There are a few different type of travel nomadics, those who have a home base and travel frequently from there (many vacations/work trips or taking 6 months on the road and then spend 6 months at home), the few who do long term frequent travel from city to city or country to country for a period of time like Ralf Potts from Vagabonding, or those in my group. I don’t really have a home base, I don’t have an apartment or a condo somewhere, at least not at this time, that I can come back to and reset. I don’t have a living room, bedroom or anything (Okay, technically I do, but I don't like to talk about it, I like to pretend I don't, okay? So just leave it like that and stop asking questions haha). I have a small storage unit, and a number of couches or guest rooms I can crash at when I spend time visiting my home city of Phoenix, Arizona.
I know what you’re thinking, no I’m not homeless (although the more I travel the more I seem to be getting comfortable with the nomadic lifestyle of the homeless…). I live in a nice condo, in San Francisco currently (though Los Angeles when I started this blog post), and I’ll be here for a total of 3 months. After that, I may stay in San Francisco another 3 months, or I may go somewhere else, like Seattle, or Austin. I don’t really know right now and I don’t really care.
I happen to know a number of people that live a similar lifestyle, surprisingly enough, and if you’re reading this, please share your tricks and essentials to traveling in the comments below. Many of my associates though do have a home base, they’ll travel off to work for a few months or weeks and then come home and work for a few months. I like that, but I also like whats going on with my life right now. It’s a bit chaotic at times, and takes a lot of adapting, but when you’re not really tied to a specific house or specific job institution and company you really learn to rely on yourself and it develops a confidence in traveling or surviving anywhere.
After doing this for a while, and running into the same problems or scenarios , you learn to pack relatively light. Everything I travel with fits in the back of a small car, or in my case, my Jeep. I’m gone far too long to want to just carry everything in one bag, but not long enough to move furniture or bring many books with me. Certain things I buy when I show up, and some things I take with me because I’m tired of purchasing it or finding it each time (like spices), and some things depend on how far and how long I’m traveling.
No matter how goofy or quirky, or seemingly small, I’m going to share some of my Intermediate Travel Tricks. Some I’ve learnt from being minimalist and taking other’s advice when traveling to other countries with only one bag and some are better for this who travel for a few months at a time to one location.
I finally have a day off work and I’ve spent most of it trying to relax and catch up on a few things. Looking back on these last few weeks I’ve been reflecting why I was successful at certain tasks and unsuccessful at others. Often enough I have a whole list of tasks I want to accomplish, long term or short term. Today was one of the days I didn’t even look at it, though I did get a few things done.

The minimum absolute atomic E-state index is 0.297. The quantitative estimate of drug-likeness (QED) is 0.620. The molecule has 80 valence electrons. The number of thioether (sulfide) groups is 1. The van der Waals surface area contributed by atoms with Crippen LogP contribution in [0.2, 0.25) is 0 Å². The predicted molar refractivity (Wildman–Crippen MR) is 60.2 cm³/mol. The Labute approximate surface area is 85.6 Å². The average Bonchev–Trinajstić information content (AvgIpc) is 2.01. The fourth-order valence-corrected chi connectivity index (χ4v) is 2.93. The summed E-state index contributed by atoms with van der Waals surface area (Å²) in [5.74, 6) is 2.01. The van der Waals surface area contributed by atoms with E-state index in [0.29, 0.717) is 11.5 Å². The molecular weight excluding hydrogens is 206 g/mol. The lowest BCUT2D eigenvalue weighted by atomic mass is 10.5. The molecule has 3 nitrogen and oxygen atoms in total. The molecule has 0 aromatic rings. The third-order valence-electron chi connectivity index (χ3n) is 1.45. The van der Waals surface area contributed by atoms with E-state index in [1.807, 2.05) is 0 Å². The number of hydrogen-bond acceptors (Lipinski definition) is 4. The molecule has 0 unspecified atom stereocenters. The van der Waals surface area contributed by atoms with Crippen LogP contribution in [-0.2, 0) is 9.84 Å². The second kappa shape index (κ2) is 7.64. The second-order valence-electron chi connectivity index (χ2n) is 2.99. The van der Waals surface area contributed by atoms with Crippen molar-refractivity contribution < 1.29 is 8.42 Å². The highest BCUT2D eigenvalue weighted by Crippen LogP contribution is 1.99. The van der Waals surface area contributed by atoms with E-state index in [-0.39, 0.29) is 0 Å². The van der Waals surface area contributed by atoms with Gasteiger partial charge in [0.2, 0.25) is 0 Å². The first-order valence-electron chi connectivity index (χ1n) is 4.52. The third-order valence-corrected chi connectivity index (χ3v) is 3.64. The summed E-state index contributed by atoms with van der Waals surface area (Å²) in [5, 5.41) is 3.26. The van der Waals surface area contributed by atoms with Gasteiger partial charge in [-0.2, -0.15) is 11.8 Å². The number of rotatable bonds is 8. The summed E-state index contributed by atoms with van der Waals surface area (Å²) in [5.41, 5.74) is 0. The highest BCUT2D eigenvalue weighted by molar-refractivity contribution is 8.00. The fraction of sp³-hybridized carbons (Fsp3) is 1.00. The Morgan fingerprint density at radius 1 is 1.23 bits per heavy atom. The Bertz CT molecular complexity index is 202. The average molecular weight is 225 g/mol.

I think my main conflict is between doing what I want to do and what I want myself to want to do. That is, it’s much easier to hang out and watch a TV show or relax then go clean my room or do meal prep. I mean, I want to be healthy and live in a clean room, but will power is limited and what I really wanted was a day off. Don’t get me wrong, I got a lot of things done, but probably only at 30% efficiency.
I’ve noticed recently that there are things I want to do and things I want myself to want to do. The things I want to do are often a mixture of non-productive and non-urgent things (classified Steven Covey style) like movies or games or staring at my iPhone and productive things like going to the gym, reading a book.
So why do we have this drive to do things that, essentially, we don’t want to do? Why do I want to strive for more, for something that’s not easy and comfortable, and why is the drive to want to do more not the same as the motivation or determination to do more? I would say I want to improve and be a better person, which I do, but I also don’t thing there’s anything wrong with the person I am now, or that there really is a better per se.
I just got back from San Diego last week and I had a chance to catch up and hang out with some really close friends I worked with when I was living in Virginia, working in Washington D.C. I had a great time catching up, but the stay was definitely too short.
When you’re traveling and moving every few months, it’s common to meet new people and make new friends. Especially when you’re meeting other travelers, or people with other similar interests or obstacles in life, friendships form quickly and strongly. Oftentimes, for me, I find myself hanging out with some of the same people everyday, talking about problems in life or new endeavors and sharing part of my humanity and personality. It’s funny to think I’ve hardly known someone and then all of a sudden I can’t remember living a life without them. A lot of times it feels like I’ve known some of my new friends since I was a kid. Then, all of a sudden, it’s time for someone to move or travel and poof, no hanging out every day. Some people I tend to keep in better contact than with others, but I never lose that sense of closeness I felt with them. It’s like the bond is still there, and everything is just the way it was.